I believe all trainees fall into three different categories, subjectively speaking, relative to effort expended during exercise.

 

  1. Those who possess a go-for-the-throat mentality. They will do whatever it takes to get better. This includes attempting those extra hard-to-obtain repetitions, stepping up and running additional intervals, and simply sucking it up and giving 100% effort when deep in the fatigue hole.
  2. Those who are serious and work hard, and but don't want to over-do it. They will give effort and go above and beyond occasionally as they know it is important, but not that important each workout. If they're in the mood, they'll exude exceptional effort. However, if they're not in the mood, they'll do only the minimum.
  3. Those of the go-through-the-motions ilk. They detest hard work, but at least show up. They find comfort in doing the minimum (or less) and are satisfied with that.

 

 

You must love the first category. They are a coach’s or trainer’s dream. The second category is admirable but keeps the coach or trainer busy. The third category is frustrating and head-scratching. What the heck are they even doing here?

 

We are all seeking ways to increase training intensity for our athletes, our clients, and ourselves regardless of what category they, or we, fall within. Any little bit of help is appreciated.

 

Effort - It's All In Your Head

Bradley Stulberg, in a blog entitled The Stranger-Than-Fiction Way to Cheat Fatigue, wrote on how stressing the mind is the secret to training your body. In essence, you can gain huge performance benefits by changing your perception of effort.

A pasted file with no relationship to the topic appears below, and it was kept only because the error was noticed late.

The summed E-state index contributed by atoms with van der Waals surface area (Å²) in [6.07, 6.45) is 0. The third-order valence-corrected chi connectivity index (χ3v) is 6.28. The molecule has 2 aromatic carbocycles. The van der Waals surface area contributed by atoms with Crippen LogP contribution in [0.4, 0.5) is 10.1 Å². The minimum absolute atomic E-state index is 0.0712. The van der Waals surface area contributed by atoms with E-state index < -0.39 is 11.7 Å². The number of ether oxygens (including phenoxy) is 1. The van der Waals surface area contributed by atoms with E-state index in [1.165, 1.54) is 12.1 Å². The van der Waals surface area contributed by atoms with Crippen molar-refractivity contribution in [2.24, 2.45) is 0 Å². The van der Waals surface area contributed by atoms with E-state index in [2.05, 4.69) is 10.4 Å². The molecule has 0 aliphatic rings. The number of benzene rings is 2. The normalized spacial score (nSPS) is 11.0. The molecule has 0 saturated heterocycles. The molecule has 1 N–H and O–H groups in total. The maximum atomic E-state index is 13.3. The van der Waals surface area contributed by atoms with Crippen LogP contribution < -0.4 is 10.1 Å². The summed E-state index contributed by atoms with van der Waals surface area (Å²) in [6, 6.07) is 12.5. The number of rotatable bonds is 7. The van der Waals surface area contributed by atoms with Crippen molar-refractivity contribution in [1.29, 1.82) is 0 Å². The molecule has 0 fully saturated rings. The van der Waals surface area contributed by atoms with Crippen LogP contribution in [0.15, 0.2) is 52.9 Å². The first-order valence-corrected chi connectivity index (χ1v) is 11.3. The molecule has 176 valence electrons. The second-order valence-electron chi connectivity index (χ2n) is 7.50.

Stulberg’s writing focused around a study conducted by the UK’s Ministry of Defense. In the study, 35 soldiers were divided into two groups. Both groups trained on a three-day-per-week format. They stationary cycled each session for the same duration and intensity relative to their own baseline fitness.

 

"Knowing a rep limit based on past performance can keep you from truly going all-out."

Additionally, one half of the soldiers were given a mentally demanding task, such as looking at different combinations of letters as they appeared on a computer monitor. They were instructed to click a button when a certain combination of letters appeared. This all occurred while they pedaled during the workout. Hence, they had a distraction during their exercise. The other half of the soldiers simply peddled away with no distractions or ancillary focus.

 

After twelve-weeks, both groups showed similar increases in V02 max (a common marker of physical fitness). The training routines were similar, so this would make sense. But there was one huge differential: the time to exhaustion test.